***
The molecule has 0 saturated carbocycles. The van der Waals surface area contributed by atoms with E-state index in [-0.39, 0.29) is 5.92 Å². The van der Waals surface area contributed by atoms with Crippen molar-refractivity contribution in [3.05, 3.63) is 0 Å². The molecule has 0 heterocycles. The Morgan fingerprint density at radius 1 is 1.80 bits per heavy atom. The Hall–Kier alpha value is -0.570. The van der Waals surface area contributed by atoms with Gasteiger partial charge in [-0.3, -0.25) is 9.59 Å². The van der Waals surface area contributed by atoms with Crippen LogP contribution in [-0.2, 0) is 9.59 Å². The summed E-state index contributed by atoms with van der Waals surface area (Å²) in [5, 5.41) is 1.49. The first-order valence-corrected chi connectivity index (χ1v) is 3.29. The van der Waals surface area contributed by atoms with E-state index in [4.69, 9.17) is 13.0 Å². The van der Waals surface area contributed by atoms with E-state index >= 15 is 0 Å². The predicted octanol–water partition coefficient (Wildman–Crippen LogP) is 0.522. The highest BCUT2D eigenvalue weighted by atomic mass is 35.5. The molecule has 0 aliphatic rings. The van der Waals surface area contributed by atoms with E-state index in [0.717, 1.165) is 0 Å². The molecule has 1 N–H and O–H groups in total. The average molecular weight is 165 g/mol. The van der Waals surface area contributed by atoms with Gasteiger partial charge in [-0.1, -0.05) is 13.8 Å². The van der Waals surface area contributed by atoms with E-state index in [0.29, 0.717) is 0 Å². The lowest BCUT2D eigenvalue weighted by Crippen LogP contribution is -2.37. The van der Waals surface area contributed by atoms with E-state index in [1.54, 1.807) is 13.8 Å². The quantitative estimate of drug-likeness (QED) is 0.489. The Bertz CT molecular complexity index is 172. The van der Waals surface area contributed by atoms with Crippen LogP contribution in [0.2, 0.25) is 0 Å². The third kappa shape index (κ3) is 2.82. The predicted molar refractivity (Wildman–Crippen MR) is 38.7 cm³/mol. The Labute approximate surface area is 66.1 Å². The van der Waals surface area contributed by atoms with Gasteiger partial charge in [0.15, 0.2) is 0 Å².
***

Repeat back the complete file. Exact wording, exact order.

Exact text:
The molecule has 0 saturated carbocycles. The van der Waals surface area contributed by atoms with E-state index in [-0.39, 0.29) is 5.92 Å². The van der Waals surface area contributed by atoms with Crippen molar-refractivity contribution in [3.05, 3.63) is 0 Å². The molecule has 0 heterocycles. The Morgan fingerprint density at radius 1 is 1.80 bits per heavy atom. The Hall–Kier alpha value is -0.570. The van der Waals surface area contributed by atoms with Gasteiger partial charge in [-0.3, -0.25) is 9.59 Å². The van der Waals surface area contributed by atoms with Crippen LogP contribution in [-0.2, 0) is 9.59 Å². The summed E-state index contributed by atoms with van der Waals surface area (Å²) in [5, 5.41) is 1.49. The first-order valence-corrected chi connectivity index (χ1v) is 3.29. The van der Waals surface area contributed by atoms with E-state index in [4.69, 9.17) is 13.0 Å². The van der Waals surface area contributed by atoms with E-state index >= 15 is 0 Å². The predicted octanol–water partition coefficient (Wildman–Crippen LogP) is 0.522. The highest BCUT2D eigenvalue weighted by atomic mass is 35.5. The molecule has 0 aliphatic rings. The van der Waals surface area contributed by atoms with E-state index in [0.717, 1.165) is 0 Å². The molecule has 1 N–H and O–H groups in total. The average molecular weight is 165 g/mol. The van der Waals surface area contributed by atoms with Gasteiger partial charge in [-0.1, -0.05) is 13.8 Å². The van der Waals surface area contributed by atoms with E-state index in [0.29, 0.717) is 0 Å². The lowest BCUT2D eigenvalue weighted by Crippen LogP contribution is -2.37. The van der Waals surface area contributed by atoms with E-state index in [1.54, 1.807) is 13.8 Å². The quantitative estimate of drug-likeness (QED) is 0.489. The Bertz CT molecular complexity index is 172. The van der Waals surface area contributed by atoms with Crippen LogP contribution in [0.2, 0.25) is 0 Å². The third kappa shape index (κ3) is 2.82. The predicted molar refractivity (Wildman–Crippen MR) is 38.7 cm³/mol. The Labute approximate surface area is 66.1 Å². The van der Waals surface area contributed by atoms with Gasteiger partial charge in [0.15, 0.2) is 0 Å².